New menu and direction for Manly Greenhouse

Hatted chef James Evangelinos is behind the new menu at Manly Greenhouse.
Hatted chef James Evangelinos is behind the new menu at Manly Greenhouse. Photo: Kitti Gould

It's a tale with all the ingredients for a Sydney food fight. There's the waterside mega venue and its overseas investors, the former operator and a brewing legal tussle. And what recipe would be complete without a late sprinkling from a hatted chef?

Greg Anderson, the chef-restaurateur who steered the rebirth of the 400-seat Manly Greenhouse, is no longer involved with the mega project.

"I had a consulting agreement with the owner, who is in mainland China. We are arguing over a few contractual issues so I can't comment," Anderson says.

The scale of the multi-level venue has been compared with projects from Justin Hemmes' stable.
The scale of the multi-level venue has been compared with projects from Justin Hemmes' stable. Photo: Kitti Gould

After more delays than the light rail – which included moving "a fire hose three inches to the left" – Manly Greenhouse opened in late 2018 in spectacular style with a luxe rooftop and Luchetti Krelle design.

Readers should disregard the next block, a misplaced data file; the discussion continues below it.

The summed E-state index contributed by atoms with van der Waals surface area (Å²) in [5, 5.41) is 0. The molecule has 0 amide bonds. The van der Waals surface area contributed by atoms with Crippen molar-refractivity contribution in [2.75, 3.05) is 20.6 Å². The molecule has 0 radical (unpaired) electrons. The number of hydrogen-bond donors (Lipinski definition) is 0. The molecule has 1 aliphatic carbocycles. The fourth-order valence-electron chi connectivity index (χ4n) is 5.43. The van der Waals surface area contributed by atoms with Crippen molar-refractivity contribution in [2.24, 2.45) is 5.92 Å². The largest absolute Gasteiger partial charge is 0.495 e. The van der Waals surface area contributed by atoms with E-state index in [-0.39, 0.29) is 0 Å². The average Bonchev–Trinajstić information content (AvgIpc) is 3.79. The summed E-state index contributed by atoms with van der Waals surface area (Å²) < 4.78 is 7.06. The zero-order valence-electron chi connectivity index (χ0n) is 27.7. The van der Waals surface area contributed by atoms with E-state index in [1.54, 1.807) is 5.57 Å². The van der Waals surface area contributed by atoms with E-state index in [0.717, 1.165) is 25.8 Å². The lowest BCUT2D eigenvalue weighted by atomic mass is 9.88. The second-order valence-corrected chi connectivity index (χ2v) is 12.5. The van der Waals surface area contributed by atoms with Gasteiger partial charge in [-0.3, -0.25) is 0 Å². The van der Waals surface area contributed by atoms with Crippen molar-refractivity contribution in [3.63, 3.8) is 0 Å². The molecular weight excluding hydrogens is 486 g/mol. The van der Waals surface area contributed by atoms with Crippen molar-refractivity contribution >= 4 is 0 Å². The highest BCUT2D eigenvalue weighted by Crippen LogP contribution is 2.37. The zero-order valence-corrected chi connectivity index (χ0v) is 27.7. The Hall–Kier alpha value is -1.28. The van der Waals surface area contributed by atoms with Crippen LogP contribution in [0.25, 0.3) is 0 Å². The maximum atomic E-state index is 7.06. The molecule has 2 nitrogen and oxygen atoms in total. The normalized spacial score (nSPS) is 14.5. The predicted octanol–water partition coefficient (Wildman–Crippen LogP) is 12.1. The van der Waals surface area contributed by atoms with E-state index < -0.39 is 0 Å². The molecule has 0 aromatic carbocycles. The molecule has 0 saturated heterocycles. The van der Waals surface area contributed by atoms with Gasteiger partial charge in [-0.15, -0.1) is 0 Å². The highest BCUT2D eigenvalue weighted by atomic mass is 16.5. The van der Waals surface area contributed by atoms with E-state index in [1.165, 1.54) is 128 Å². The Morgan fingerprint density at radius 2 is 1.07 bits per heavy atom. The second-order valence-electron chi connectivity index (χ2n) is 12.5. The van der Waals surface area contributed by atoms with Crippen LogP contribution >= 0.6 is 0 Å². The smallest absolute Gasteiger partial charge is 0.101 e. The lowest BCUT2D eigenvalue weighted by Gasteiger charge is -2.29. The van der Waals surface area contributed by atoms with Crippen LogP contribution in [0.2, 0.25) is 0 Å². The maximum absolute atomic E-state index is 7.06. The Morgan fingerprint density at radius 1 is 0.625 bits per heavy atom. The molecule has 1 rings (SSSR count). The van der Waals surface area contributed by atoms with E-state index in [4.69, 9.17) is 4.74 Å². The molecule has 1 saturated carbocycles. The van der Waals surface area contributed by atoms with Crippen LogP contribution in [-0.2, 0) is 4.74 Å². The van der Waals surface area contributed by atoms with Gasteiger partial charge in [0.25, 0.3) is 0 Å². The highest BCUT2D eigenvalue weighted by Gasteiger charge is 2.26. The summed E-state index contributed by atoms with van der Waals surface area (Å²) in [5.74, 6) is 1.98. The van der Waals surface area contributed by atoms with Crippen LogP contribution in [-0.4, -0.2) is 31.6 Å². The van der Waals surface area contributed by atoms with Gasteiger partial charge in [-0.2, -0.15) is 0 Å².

With Anderson and his partner, Patricia Nunes, out of the venue (they continue to own and operate Sails on Lavender Bay), the Greenhouse's general manager, Craig Hemmings, has filled the void.

Hemmings, a Sydney restaurant veteran who returned from Singapore to join the opening team at the Greenhouse, sat in his kitchen during the coronavirus lockdown and penned a Jerry Maguire-style manifesto for investors with his vision for the venue. "They've basically given me the keys," Hemmings says.

The now pizza-free wood-fire oven is turning out bread instead.
The now pizza-free wood-fire oven is turning out bread instead. Photo: Kitti Gould

The Italian focus is gone. "We've brought in James Evangelinos, who had a hat as head chef at The Centennial," he says. The wood-fire oven now turns out bread and whole fish rather than pizza.

"We are turning upstairs into a wine bar [with bistro]," he says. "None of the dishes are over $35. There's a real gap in the market in Manly for something that's not a slaughterhouse or a kiddies' bar."

They've even rejigged the as-new interior, making it lighter and brighter. The scale of the multi-level venue has been compared with projects from Justin Hemmes' stable, but Hemmings won't be rebranding it Hemmingsphere. "Manly Greenhouse stays," he adds.

And Anderson remains proud of what it achieved under his watch: "We turned a site that was run down and vacant into a place employing 40-odd people."